Merkel cell carcinoma is treated like most cancers, with surgery to remove it, radiation, and or chemotherapy depending on the situation. An important aspect of proper care for Merkel cell carcinoma is a sentinel lymph node biopsy to test if the cancer has spread to the local lymph nodes. It is important that this node biopsy be carried out prior to wide surgical excision or the node biopsy will not work as well.
Wide surgical excisions are used to take out the cancer and some of the skin around the tumor. Mohs micrographic surgery is the procedure used when only the tumor itself is removed, without any surrounding skin.
Radiation therapy uses high-energy X-rays to kill cancer cells and shrink tumors. External radiation therapy or implanted radioisotopes may be used. Merkel cell carcinoma is unusually sensitive to radiation therapy and this is a major part of therapy.
“Merkel cell carcinoma stands out from other skin cancers in several ways that have important implications for treatment,” says Dr. Paul Nghiem, MD, PhD. “The most important therapies for melanoma are early detection and complete surgical excision [removing all the cancerous area]."
Merkel cell carcinoma, early detection is, of course, important, and surgery can be effective,” he says. “But unlike in melanoma, surgery alone has very high local recurrence rates for this disease.”
Merkel cell carcinoma is a cancer that spreads discontinuously, Nghiem explains. So when doctors remove a cancerous area, it may appear they got it all. For instance, the margins around the excised tissue may be free of cancer cells when examined under the microscope. But there are often cancer cells left in the adjacent tissue that will grow and make their presence known over time.
“The other important thing about this cancer is that it’s very sensitive to radiation,” says Nghiem. There is some evidence that in some people radiation alone may be a viable treatment option, he says. It is only a hypothesis at this point, and it needs further study, he adds. But in any case, he says, “radiation plays a uniquely important role in this skin cancer.”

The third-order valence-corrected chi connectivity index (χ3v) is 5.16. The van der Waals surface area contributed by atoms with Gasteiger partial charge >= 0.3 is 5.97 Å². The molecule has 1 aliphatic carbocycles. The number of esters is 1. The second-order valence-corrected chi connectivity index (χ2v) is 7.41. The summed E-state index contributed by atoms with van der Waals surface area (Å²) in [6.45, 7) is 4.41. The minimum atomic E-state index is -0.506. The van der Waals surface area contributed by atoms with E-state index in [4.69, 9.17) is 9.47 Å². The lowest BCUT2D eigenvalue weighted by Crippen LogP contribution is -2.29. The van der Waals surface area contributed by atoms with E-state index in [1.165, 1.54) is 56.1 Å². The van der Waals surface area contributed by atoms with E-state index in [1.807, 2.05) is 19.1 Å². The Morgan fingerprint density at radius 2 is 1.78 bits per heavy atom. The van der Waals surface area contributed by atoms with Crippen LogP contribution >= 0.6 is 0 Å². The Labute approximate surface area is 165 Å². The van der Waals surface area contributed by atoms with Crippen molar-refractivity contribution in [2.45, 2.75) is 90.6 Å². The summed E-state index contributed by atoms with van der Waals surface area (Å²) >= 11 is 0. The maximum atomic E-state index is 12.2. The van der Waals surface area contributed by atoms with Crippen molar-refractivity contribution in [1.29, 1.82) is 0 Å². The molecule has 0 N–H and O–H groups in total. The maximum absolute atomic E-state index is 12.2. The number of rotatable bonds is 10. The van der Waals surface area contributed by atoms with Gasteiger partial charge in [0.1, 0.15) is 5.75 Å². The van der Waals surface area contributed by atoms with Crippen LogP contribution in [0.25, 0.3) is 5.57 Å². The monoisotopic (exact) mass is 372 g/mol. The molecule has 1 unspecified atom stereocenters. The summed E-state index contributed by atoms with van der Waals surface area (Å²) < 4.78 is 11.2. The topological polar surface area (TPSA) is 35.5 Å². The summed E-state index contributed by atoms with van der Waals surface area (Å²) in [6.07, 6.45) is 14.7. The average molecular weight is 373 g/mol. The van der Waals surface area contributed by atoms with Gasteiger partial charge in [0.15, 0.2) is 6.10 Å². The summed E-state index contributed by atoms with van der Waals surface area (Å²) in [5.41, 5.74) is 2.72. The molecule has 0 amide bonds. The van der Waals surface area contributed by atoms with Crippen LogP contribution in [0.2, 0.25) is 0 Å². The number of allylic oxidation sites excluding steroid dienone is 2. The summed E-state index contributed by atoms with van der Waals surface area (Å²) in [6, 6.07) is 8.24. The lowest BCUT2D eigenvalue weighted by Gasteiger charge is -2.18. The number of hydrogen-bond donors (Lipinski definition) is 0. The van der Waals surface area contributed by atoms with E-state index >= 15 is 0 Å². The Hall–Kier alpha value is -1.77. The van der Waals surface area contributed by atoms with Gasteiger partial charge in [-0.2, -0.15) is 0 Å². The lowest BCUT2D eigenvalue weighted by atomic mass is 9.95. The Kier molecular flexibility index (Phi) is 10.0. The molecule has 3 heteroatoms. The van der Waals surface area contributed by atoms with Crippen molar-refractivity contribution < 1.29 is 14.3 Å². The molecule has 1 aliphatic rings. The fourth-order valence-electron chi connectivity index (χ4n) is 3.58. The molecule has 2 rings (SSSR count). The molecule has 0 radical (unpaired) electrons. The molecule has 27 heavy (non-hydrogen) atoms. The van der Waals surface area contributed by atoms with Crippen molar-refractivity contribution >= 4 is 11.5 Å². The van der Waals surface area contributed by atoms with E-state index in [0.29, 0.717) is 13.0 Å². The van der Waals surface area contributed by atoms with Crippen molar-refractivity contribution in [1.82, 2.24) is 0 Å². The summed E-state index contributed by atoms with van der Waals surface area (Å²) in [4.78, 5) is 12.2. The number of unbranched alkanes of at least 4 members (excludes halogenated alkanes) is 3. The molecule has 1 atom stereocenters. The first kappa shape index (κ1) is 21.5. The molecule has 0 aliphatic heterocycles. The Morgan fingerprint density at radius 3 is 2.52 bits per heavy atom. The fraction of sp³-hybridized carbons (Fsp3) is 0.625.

Minimizing immunosuppression is very important in this disease, too—“unusually important compared to other skin cancers,” says Nghiem. People whose immune system isn’t functioning at a normal level are at increased risk for Merkel cell carcinoma. For instance, people whose immune systems are suppressed because of human immunodeficiency virus (HIV), a solid organ transplant, or chronic lymphocytic leukemia or another cancer are 10 to 20 times more likely to get Merkel cell carcinoma and much more likely to die of it once they’ve got it.
Minimizing patients’ immunosuppression can become part of the therapy for Merkel cell carcinoma. If there’s any way to decrease the immunosuppression, this may help the body control the cancer.
Treatment by Extent of Disease
If you have early Merkel cell carcinoma, the primary tumor has not spread to lymph nodes or other parts of the body, so your treatment will likely just be surgery to remove the tumor or surgery followed by radiation to the tumor site and possibly the regional lymph nodes.
People with more advanced Merkel cell carcinoma that has spread to nearby lymph nodes but not other parts of the body are likely to receive surgery followed by radiation to the primary site as well as the regional lymph nodes.
If Merkel cell carcinoma has spread distantly patients may be treated with chemotherapy, especially if lesions cannot be excised surgically or irradiated.